Chinese banks follow US rivals with pay rises

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Chinese banks follow US rivals with pay rises

Chinese banks have increased salaries for staff in their Hong Kong operations as they look to reduce the pay gap with western rivals.

International banks have boosted pay for staff below the level of vice president by as much as 30% amid a surge in demand for junior talent to execute record volumes of deals across mergers and acquisitions (M&A) and equity capital markets.

Chinese banks already lag western rivals when it comes to basic pay, so the move by western firms to boost pay has increased the disparity in one of the hottest recruitment markets seen in Hong Kong for a decade.

“Chinese firms can’t compete with bulge brackets on pay. Even Macquarie can pay triple our base salary to get one of our ECM associates to join,” said one source at a Chinese firm in Hong Kong.

Now three Chinese banks – brokerage CLSA, China Merchant Securities (CMS) and CMB International (CMBI) – are understood have hiked pay to remain competitive in the battle for talent.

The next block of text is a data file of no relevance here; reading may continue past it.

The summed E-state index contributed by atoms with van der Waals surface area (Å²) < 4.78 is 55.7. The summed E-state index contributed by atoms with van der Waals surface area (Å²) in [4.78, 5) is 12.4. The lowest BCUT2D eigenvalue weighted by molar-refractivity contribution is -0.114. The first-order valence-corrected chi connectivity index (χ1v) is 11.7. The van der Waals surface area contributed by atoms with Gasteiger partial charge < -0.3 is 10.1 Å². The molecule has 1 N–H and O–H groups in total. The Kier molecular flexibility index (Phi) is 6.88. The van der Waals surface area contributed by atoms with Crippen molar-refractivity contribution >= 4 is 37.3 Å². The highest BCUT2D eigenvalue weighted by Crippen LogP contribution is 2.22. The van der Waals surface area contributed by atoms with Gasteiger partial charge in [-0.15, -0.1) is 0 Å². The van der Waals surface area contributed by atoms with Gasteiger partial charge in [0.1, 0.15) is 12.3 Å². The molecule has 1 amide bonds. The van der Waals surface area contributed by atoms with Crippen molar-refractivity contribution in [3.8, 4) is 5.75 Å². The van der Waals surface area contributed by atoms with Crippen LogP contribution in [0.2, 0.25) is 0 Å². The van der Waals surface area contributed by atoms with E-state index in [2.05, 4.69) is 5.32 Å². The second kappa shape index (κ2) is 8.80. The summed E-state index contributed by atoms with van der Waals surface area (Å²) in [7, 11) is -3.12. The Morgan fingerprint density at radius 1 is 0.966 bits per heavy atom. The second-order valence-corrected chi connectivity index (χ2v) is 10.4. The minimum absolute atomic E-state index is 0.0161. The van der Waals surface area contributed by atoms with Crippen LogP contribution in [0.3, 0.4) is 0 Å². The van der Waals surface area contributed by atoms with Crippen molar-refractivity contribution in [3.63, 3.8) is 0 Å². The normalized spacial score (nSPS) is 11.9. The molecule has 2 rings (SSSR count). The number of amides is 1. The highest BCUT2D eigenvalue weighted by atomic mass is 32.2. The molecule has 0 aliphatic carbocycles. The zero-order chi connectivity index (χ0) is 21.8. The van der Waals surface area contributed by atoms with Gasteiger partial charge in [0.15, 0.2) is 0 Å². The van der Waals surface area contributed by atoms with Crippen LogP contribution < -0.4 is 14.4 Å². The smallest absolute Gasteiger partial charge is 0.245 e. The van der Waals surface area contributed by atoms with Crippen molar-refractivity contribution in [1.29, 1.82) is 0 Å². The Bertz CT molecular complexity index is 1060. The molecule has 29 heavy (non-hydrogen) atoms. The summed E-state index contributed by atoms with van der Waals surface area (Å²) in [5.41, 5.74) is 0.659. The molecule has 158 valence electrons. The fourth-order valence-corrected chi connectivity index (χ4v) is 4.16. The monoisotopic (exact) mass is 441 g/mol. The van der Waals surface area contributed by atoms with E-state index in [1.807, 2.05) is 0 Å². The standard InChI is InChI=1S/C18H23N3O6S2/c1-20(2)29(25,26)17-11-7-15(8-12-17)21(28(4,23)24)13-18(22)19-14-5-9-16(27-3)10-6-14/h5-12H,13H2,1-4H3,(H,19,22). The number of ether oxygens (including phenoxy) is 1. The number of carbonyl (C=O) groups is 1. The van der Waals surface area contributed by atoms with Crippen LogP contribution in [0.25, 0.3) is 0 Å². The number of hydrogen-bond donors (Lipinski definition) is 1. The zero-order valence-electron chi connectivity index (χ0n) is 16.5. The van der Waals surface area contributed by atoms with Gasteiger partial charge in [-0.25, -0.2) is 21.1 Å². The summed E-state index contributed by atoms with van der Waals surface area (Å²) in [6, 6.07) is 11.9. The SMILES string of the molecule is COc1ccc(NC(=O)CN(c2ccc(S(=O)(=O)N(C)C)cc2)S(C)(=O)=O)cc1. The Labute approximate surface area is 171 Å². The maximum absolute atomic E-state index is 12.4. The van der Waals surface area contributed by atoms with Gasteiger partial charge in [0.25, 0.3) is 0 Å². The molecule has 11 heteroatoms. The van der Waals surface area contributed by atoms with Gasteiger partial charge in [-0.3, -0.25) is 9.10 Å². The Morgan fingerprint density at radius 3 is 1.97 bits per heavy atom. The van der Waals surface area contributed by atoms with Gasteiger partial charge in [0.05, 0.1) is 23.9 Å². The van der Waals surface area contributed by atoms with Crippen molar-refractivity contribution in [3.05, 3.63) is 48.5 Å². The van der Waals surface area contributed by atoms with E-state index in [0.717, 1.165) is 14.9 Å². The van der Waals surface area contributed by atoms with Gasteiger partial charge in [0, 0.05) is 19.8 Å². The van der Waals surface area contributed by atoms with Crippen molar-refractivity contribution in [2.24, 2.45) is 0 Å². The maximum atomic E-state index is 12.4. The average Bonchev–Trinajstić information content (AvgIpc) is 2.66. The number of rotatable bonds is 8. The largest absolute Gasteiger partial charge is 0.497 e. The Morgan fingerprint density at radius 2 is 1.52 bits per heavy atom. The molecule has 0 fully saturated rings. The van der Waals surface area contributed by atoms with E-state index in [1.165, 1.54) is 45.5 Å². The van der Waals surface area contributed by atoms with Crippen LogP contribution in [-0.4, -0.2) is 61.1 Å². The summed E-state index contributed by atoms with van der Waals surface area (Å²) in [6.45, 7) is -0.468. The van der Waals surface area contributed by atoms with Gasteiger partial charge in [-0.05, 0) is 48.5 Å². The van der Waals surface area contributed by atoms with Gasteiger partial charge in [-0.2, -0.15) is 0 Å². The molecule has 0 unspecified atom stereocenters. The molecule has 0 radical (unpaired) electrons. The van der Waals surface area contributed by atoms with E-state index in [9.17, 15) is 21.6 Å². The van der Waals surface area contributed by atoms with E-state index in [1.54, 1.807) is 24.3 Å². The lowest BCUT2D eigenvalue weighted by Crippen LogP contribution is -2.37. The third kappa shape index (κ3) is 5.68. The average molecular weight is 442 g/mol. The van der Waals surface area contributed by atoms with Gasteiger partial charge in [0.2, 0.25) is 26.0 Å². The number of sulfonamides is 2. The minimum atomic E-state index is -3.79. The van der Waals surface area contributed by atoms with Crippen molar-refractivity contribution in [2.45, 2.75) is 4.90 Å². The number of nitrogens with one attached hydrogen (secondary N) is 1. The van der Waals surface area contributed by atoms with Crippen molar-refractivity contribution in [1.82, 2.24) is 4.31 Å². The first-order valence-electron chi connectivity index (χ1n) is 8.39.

CLSA is understood to have increased pay for analysts and associates, while CMBI is said to have raised salaries by between 15% and 20% for vice president and levels below.  CMS has gone further with one source saying they have boosted pay across all levels by between 20% and 30%.

CLSA is now paying HK$900k for associates, versus HK$1.3m for a similar position at a big US firm, one source close to the bank said. “There's still a difference in basic pay but Chinese firms pay bigger bonuses, so parity is looming,” said one headhunter.

CMS is looking to add talent to its business in Hong Kong, following the appointment of Kevin Ma as head of investment banking from Barclays last year.  It has hired Maryann Tseng as head of equity capital markets from CLSA and Jenny Huang as head of debt capital markets.  But it has also suffered departures with Kevin Yang quitting last month as head of its technology, media and telecoms practice to join Bank of America. Elton Zhang also resigned as head of healthcare investment banking and is understood to have joined a corporate as CFO.

Meanwhile CLSA, which is owned by Citic,  has been actively recruiting after suffering defections at the start of the year.

CLSA declined to comment, while CMS and CMBI did not respond requests for comment.

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Photo by Eric Prouzet on Unsplash

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